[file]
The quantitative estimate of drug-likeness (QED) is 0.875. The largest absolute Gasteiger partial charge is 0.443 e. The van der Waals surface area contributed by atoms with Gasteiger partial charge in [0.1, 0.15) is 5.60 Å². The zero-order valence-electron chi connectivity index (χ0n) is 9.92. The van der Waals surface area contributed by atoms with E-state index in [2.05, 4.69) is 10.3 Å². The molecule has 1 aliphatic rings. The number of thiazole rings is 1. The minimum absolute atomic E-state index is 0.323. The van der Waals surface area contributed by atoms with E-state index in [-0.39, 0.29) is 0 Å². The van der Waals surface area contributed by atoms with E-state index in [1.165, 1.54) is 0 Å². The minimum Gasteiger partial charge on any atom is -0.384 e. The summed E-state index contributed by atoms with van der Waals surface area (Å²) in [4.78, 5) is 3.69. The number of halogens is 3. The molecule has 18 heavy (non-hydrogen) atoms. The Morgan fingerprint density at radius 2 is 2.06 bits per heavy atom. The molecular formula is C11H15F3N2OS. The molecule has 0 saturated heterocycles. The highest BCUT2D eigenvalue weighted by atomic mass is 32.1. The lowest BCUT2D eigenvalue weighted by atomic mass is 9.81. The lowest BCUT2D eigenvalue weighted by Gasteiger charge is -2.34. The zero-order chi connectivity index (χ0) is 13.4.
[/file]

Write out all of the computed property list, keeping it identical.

The quantitative estimate of drug-likeness (QED) is 0.875. The largest absolute Gasteiger partial charge is 0.443 e. The van der Waals surface area contributed by atoms with Gasteiger partial charge in [0.1, 0.15) is 5.60 Å². The zero-order valence-electron chi connectivity index (χ0n) is 9.92. The van der Waals surface area contributed by atoms with E-state index in [2.05, 4.69) is 10.3 Å². The molecule has 1 aliphatic rings. The number of thiazole rings is 1. The minimum absolute atomic E-state index is 0.323. The van der Waals surface area contributed by atoms with E-state index in [-0.39, 0.29) is 0 Å². The van der Waals surface area contributed by atoms with E-state index in [1.165, 1.54) is 0 Å². The minimum Gasteiger partial charge on any atom is -0.384 e. The summed E-state index contributed by atoms with van der Waals surface area (Å²) in [4.78, 5) is 3.69. The number of halogens is 3. The molecule has 18 heavy (non-hydrogen) atoms. The Morgan fingerprint density at radius 2 is 2.06 bits per heavy atom. The molecular formula is C11H15F3N2OS. The molecule has 0 saturated heterocycles. The highest BCUT2D eigenvalue weighted by atomic mass is 32.1. The lowest BCUT2D eigenvalue weighted by atomic mass is 9.81. The lowest BCUT2D eigenvalue weighted by Gasteiger charge is -2.34. The zero-order chi connectivity index (χ0) is 13.4.